In this build, there was a little graphic in the top right of the screen that showed when the physics calculations were being sent to servers. At one point it took seven servers to calculate the amount of carnage going on. It is awesome, in the literal sense of the word. I had immense fun standing on top of a tower and firing RPGs off at distant structures, watching them blow up in the distance. I'd assumed that you'd need a hefty Internet connection to make this work, but I was told that 2-4mbps is all that people will require.

Crackdown 3 is otherwise in quite an early state. It plays like a tech demo - there's no agility in there yet, no jumping or climbing, vehicles aren't working, and the textures are early - so creator Reagent Games has a lot of work ahead of it. So far a lot of time has been spent on creating the city's buildings, which have had to be designed much like real buildings in order for the destructibility to work; they all have rooms inside, and are held up by great spires of metal. But this is still the most exciting Xbox One demo I've played yet, because it shows what this particular console can do that nothing else can.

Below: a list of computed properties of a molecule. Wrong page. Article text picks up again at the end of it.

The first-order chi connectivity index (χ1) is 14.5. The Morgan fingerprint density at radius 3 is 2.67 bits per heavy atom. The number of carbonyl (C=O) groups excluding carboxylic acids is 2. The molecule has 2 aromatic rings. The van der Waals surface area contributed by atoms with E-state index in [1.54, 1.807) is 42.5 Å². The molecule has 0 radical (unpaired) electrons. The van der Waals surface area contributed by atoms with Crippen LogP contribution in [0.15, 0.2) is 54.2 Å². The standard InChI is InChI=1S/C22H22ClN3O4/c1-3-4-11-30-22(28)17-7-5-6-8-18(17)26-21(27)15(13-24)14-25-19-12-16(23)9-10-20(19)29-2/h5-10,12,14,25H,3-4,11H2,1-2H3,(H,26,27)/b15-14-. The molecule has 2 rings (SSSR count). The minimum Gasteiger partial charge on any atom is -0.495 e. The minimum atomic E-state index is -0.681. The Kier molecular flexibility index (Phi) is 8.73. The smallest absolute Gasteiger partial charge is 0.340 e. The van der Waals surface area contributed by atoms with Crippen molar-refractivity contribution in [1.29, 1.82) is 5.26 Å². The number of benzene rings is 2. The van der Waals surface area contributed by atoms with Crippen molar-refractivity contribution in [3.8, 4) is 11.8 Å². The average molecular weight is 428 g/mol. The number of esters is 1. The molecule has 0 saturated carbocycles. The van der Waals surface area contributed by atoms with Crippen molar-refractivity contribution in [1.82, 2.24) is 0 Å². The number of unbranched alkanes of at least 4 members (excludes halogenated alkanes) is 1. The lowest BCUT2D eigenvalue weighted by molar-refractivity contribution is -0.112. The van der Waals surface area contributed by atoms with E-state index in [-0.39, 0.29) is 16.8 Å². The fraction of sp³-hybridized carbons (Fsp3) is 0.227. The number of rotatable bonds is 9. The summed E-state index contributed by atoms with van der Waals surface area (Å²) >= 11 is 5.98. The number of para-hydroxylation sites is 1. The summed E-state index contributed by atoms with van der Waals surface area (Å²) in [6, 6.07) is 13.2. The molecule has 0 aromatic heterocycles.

Crackdown 3 Shows What The Xbox One Can Really Do

This post originally appeared on Kotaku UK, bringing you original reporting, game culture and humour with a U from the British isles.


    MMO's have been using this concept since the 90s.

    Any game developer if they wanted to can rent servers for this kind of thing if they wanted to make a game mode that required always online.

    Also Id like to add that this would be better titled, Crackdown 3 shows what the Xbox One cant do because the Xbox one is offloading it to something better.

    Last edited 12/08/15 2:05 pm

      I agree with most of what you're saying, but you're making it sound like it's a simple trick. I could make this happen... if I had the same cloud based systems that the XBOX One has access to or the insane resources required to set them up myself. I mean Battlefield has tried this before with significantly lesser results and Battlefield isn't exactly being developed on a razor thin budget. Yet here we have Crackdown 3 upstaging pretty much everything else on the market.